Now, the UK is paying the ultimate price for complacency. Daily cases are almost triple the initial wave. UK Citizens are again imposed to tiered restrictions relating to the region they live in – however, the UK has still not imposed a strict lockdown, even on the harshest tier 3 level. Unlike New Zealand, where they imposed University and Schools to close on their 2nd most severe level, the UK states that Schools and Universities to remain open even under tier 3. There have been around 43,700 deaths in the UK due to the Coronavirus. The FTSE is down 22% year to date.

The United States and Brazil

Surprisingly, the Coronavirus situation in the United States can be explained quite easily. President Donald Trump played down the Coronavirus. Once it reached the United States, he refused to enforce proper measures such as social distancing and masks. The Coronavirus started to spread and spread and spread. It has not stopped spreading. If the US Coronavirus were a CFD, it would be up 47% this year. United States' total cases are around 8.2 Million, with a death toll of 220,000. They have a population of approximately 329 Million.

Similarly, Balsonaro played down the Virus, reacting to Brazil's death toll at what point, stating, "So what?" – "I'm sorry. What do you want me to do?". Brazil's total cases are around 5.25 Million, with a death toll of approximately 154,000, of a population of roughly 210 Million.

Both Presidents have contracted the Coronavirus.

There have been some honorable mentions with nations initially seeing some success in suppressing the Virus, ultimately failing and seeing their cases spike.

Australia and Japan

Initially, critics of New Zealand's harsh lockdown pointed to New Zealand's next-door neighbor, Australia. In the early stages of the New Zealand lockdown, Australia achieved similar and sometimes even better daily reductions in cases without having to lock down its economy fully. However, near June, it became clear that the strategy was failing. Alongside accusations that outsourced security guards were sleeping with quarantined citizens, a second wave hit the state of Victoria like a rock. To this day, some citizens in Melbourne have been in lockdown for seven months.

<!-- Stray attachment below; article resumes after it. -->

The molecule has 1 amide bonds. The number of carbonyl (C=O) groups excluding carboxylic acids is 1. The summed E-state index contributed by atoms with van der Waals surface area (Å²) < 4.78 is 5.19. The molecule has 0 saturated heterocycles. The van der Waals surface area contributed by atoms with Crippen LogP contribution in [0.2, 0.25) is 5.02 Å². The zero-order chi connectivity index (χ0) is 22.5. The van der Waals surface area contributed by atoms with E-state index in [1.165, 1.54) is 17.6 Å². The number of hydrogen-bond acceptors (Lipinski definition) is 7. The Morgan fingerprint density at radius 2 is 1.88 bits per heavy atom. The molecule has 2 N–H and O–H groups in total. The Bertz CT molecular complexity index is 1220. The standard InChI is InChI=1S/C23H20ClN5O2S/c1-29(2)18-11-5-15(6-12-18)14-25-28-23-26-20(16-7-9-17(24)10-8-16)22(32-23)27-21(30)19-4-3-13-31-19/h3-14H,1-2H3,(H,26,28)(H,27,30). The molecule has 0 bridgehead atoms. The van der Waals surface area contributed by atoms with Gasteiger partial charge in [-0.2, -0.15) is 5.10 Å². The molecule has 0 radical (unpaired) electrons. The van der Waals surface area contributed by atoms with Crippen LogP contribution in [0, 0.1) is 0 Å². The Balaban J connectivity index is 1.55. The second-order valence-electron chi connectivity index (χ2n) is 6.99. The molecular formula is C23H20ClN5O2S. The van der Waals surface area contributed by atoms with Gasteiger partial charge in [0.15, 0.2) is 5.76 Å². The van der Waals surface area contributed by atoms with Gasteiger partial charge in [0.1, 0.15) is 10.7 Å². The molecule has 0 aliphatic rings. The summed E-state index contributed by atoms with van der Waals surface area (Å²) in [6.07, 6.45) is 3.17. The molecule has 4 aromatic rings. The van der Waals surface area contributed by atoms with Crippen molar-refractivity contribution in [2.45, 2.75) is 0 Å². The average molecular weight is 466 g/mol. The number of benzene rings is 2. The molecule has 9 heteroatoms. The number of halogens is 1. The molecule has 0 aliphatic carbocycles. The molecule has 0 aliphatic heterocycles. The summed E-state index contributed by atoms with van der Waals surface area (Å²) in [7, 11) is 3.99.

Similarly, with Japan, the nation was admired for keeping their daily cases relatively low while many citizens continued with their daily lives. Many analysts cited Japan's citizens having good hygiene habits, with many citizens wearing masks in everyday life. However, just like Australia, the lack of Elimination in community transmission led to cases spiking near June, ultimately leading to a second wave.

One lockdown is better than two

One can deduce that one lockdown is better for the economy than two. In hindsight, it is clear that the elimination strategy is more effective than the suppression strategy. If every country used the elimination strategy, chances are we would have been on the road to recovery, travel would have been reinstated, and most importantly, fewer lives would have been lost. The question becomes, why were New Zealand and China the only ones who implemented an Elimination Strategy? It would be reasonable to assume there are brilliant experts in every country, so why were experts in China and New Zealand the only ones to figure out that it was the best strategy forward? Economy > Human lives?

Do you rip the band-aid off, or do you slowly pull it off?

Week ahead - Debates, Speeches, PMI's & CPI's

Who else feels like this year has gone by so quickly? Each week ahead article, I have been talking about how the election is coming and how volatile times are coming ahead.  Now we are neck-deep into election season, with the first one in New Zealand granting Jacinda Ardern and her party a landslide victory, enabling them to govern themselves. All eyes now are on the Presidential Election in the United States and the Brexit outcome between the UK and the EU. Here is your week ahead.